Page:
Rapid technological change, an unprecedented drive towards globalisation of the world economy and the rapid expansion of world trade are among some of the changes affecting economic development today.
In this context, local and regional economies increasingly need new responses and demand specialist skills to exploit the opportunities these changes offer. The MSc Local Economic Development, accredited by the Institute for Economic Development (IED), prepares you to meet these challenges.
You will focus on the variety of ways in which local and regional agencies can work with the private sector in order to stimulate local economies. You will also develop an understanding of the local, national and international trends in business organisation and a knowledge of the variety of local agents involved. The programme emphasises management issues of local capacity building, attracting investment, network building, infrastructure and human resources, and focuses as well on the rationale and impact of regional and local development policies and on the role of institutions.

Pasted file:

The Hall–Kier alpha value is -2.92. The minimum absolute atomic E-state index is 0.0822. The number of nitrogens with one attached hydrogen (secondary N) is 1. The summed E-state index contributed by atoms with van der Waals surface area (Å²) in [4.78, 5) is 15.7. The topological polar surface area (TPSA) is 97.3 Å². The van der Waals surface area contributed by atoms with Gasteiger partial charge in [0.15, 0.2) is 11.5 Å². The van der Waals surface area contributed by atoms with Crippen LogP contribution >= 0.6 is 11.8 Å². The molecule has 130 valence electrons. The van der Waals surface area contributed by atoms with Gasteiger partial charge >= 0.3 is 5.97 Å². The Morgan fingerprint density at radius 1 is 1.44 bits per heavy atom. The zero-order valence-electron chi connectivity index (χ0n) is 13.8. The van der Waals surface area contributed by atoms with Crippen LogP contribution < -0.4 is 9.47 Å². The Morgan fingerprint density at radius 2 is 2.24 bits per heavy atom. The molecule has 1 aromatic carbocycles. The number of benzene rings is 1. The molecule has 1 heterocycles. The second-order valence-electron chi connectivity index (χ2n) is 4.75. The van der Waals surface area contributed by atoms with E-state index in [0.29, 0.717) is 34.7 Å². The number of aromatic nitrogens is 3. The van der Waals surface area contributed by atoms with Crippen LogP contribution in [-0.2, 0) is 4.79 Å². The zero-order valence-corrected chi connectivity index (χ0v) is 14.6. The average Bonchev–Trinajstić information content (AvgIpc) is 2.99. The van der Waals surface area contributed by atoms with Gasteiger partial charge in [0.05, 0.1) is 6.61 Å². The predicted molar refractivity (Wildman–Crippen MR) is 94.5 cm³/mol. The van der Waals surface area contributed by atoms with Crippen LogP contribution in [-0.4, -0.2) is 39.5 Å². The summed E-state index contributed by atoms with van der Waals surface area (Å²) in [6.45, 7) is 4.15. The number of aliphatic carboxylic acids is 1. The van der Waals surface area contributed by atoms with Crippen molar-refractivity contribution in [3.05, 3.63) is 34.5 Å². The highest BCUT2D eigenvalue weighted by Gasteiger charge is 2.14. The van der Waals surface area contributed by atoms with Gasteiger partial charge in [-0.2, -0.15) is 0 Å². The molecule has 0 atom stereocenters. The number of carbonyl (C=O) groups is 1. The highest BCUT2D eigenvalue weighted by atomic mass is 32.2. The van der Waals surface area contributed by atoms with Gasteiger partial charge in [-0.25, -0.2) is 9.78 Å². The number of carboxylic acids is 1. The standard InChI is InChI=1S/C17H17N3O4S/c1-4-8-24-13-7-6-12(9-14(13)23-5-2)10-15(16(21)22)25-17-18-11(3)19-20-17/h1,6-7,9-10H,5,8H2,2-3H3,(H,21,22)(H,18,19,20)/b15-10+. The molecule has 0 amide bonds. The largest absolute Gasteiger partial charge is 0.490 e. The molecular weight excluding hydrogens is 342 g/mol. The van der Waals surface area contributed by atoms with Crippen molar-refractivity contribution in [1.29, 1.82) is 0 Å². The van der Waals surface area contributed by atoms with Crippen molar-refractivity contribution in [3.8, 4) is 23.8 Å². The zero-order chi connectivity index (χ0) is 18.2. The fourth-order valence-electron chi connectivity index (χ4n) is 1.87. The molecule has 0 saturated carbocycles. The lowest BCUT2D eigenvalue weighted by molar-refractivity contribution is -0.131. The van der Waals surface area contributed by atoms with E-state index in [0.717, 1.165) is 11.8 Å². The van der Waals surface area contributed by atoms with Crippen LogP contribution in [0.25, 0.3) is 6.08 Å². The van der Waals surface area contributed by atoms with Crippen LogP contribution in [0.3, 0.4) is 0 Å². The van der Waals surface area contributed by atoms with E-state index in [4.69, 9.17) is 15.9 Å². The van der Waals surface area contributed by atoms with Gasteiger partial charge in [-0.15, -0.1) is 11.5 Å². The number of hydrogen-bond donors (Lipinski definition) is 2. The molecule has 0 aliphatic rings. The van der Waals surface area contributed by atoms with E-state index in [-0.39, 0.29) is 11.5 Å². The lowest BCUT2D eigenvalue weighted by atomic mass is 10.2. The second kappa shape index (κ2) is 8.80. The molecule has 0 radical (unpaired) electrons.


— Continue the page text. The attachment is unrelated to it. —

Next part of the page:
The programme is targeted at two groups of students: first, those who have recently finished a first degree in a relevant discipline and want to develop specific skills and an understanding of local and regional economic development; second, managers of local economic development institutions who want to widen and deepen their existing knowledge. The MSc is also an ideal starting point for a career in economic development research.
Please note that MSc Local Economic Development is currently being restructured for 2018-19, please check the following link for any updates:
Previous graduates are working in international organisations (eg the UN system [including ILO, UNDP, FAO], World Bank, OECD, European Union, World Trade Conference), national and regional governments, international consultancy, non-governmental organisations (NGOs), research centres and leading universities.
Analysing and reflecting on sustainability transformations in cities and regions with regard to topics such as waste, energy, water, transportation and climate change.
Cities around the world are dealing with environmental issues: air pollution, urban heat islands, stormwater flooding, the growing accumulation of solid waste. What can be done to keep citizens safe from environmental hazards and natural disasters? What is needed to ensure a pleasant living environment? And how can residents, commuters and businesses be stimulated – or if necessary, forced with legislation or financial sanctions – to do their bit? With the problems increasing, rather than diminishing, there’s a growing demand for professionals with an expertise in the development of sustainable cities.